OBJECTIVE: To determine whether professional interpreter services increase the delivery of health care to limited-English-proficient patients.
DESIGN: Two-year retrospective cohort study during which professional interpreter services for Portuguese and Spanish-speaking patients were instituted between years one and two. Preventive and clinical service information was extracted from computerized medical records.
SETTING: A large HMO in New England.
PARTICIPANTS: A total of 4,380 adults continuously enrolled in a staff model health maintenance organization for the two years of the study, who either used the comprehensive interpreter services (interpreter service group [ISG]; N=327) or were randomly selected into a 10% comparison group of all other eligible adults (comparison group [CG]; N=4,053).
MEASUREMENTS AND MAIN RESULTS: The measures were change in receipt of clinical services and preventive service use. Clinical service use and receipt of preventive services increased in both groups from year one to year two. Clinical service use increased significantly in the ISG compared to the CG for office visits (1.80 vs 0.70; P<.01), prescriptions written (1.76 vs 0.53; P<.01), and prescriptions filled (2.33 vs 0.86; P<.01). Rectal examinations increased significantly more in the ISG compared to the CG (0.26 vs 0.02; P=.05) and disparities in rates of fecal occult blood testing, rectal exams, and flu immunization between Portuguese and Spanish-speaking patients and a comparison group were significantly reduced after the implementation of professional interpreter services.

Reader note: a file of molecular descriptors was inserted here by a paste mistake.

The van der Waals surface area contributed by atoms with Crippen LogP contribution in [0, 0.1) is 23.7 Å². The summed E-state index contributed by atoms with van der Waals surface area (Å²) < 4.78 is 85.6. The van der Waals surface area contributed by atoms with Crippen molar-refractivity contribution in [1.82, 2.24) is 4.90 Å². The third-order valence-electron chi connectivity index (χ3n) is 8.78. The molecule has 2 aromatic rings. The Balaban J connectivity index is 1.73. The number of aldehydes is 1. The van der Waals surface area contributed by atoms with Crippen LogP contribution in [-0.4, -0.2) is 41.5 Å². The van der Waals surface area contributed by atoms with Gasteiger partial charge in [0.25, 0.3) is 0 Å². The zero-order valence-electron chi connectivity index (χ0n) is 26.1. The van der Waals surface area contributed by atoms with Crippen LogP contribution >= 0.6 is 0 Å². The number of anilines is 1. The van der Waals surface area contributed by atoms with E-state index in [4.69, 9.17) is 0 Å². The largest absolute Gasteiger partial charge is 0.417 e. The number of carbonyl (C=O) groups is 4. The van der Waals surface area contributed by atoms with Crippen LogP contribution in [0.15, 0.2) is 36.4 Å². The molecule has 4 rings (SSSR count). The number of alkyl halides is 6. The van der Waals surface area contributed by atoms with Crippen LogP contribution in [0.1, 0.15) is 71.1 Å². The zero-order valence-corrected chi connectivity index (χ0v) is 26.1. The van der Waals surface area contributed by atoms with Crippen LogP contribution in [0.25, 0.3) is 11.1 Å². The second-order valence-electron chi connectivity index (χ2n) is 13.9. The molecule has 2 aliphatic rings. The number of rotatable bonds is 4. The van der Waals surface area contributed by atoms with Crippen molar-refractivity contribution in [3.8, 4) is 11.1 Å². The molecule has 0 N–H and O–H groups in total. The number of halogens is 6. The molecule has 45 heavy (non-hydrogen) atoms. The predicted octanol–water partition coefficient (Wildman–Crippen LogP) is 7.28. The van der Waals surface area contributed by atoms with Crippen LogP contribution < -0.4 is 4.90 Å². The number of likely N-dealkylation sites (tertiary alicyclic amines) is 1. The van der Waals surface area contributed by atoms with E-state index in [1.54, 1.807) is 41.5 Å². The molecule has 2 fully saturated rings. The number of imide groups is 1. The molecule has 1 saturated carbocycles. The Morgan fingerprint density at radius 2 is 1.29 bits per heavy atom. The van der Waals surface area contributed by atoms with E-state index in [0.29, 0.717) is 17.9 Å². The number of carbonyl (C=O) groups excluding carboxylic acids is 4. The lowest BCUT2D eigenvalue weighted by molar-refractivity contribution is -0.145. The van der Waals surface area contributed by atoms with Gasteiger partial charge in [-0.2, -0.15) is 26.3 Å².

CONCLUSION: Professional interpreter services can increase delivery of health care to limited-English-speaking patients.
communication barriersethnic groupshealth service deliveryinterpreter serviceslanguage